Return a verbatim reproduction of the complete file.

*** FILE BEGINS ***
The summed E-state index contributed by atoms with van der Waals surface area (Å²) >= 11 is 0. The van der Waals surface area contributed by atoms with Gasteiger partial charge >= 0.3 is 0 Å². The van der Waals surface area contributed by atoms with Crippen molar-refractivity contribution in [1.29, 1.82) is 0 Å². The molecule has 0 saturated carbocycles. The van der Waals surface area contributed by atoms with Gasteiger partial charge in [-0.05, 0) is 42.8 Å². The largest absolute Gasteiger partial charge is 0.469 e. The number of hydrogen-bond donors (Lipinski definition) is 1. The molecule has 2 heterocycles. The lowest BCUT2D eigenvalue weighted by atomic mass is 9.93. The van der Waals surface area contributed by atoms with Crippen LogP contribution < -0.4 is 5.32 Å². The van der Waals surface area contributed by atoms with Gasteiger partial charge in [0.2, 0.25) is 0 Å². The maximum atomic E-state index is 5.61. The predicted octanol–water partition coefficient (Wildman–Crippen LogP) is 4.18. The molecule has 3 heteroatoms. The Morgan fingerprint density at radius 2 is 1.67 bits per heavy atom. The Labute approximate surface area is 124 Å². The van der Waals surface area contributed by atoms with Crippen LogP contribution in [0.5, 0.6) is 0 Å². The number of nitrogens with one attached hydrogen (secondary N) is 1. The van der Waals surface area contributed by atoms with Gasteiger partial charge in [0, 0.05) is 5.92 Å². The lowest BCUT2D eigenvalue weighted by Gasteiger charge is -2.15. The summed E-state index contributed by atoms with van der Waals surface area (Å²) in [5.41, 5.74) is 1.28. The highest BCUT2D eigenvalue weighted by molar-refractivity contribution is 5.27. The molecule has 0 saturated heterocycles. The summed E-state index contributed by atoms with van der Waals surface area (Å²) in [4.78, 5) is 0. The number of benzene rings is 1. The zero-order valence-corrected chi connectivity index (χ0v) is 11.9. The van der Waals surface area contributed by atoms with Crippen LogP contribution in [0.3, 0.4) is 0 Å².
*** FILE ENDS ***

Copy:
The summed E-state index contributed by atoms with van der Waals surface area (Å²) >= 11 is 0. The van der Waals surface area contributed by atoms with Gasteiger partial charge >= 0.3 is 0 Å². The van der Waals surface area contributed by atoms with Crippen molar-refractivity contribution in [1.29, 1.82) is 0 Å². The molecule has 0 saturated carbocycles. The van der Waals surface area contributed by atoms with Gasteiger partial charge in [-0.05, 0) is 42.8 Å². The largest absolute Gasteiger partial charge is 0.469 e. The number of hydrogen-bond donors (Lipinski definition) is 1. The molecule has 2 heterocycles. The lowest BCUT2D eigenvalue weighted by atomic mass is 9.93. The van der Waals surface area contributed by atoms with Crippen LogP contribution < -0.4 is 5.32 Å². The van der Waals surface area contributed by atoms with Gasteiger partial charge in [0.2, 0.25) is 0 Å². The maximum atomic E-state index is 5.61. The predicted octanol–water partition coefficient (Wildman–Crippen LogP) is 4.18. The molecule has 3 heteroatoms. The Morgan fingerprint density at radius 2 is 1.67 bits per heavy atom. The Labute approximate surface area is 124 Å². The van der Waals surface area contributed by atoms with Crippen LogP contribution in [0.5, 0.6) is 0 Å². The number of nitrogens with one attached hydrogen (secondary N) is 1. The van der Waals surface area contributed by atoms with Gasteiger partial charge in [0, 0.05) is 5.92 Å². The lowest BCUT2D eigenvalue weighted by Gasteiger charge is -2.15. The summed E-state index contributed by atoms with van der Waals surface area (Å²) in [5.41, 5.74) is 1.28. The highest BCUT2D eigenvalue weighted by molar-refractivity contribution is 5.27. The molecule has 0 saturated heterocycles. The summed E-state index contributed by atoms with van der Waals surface area (Å²) in [4.78, 5) is 0. The number of benzene rings is 1. The zero-order valence-corrected chi connectivity index (χ0v) is 11.9. The van der Waals surface area contributed by atoms with Crippen LogP contribution in [0.3, 0.4) is 0 Å².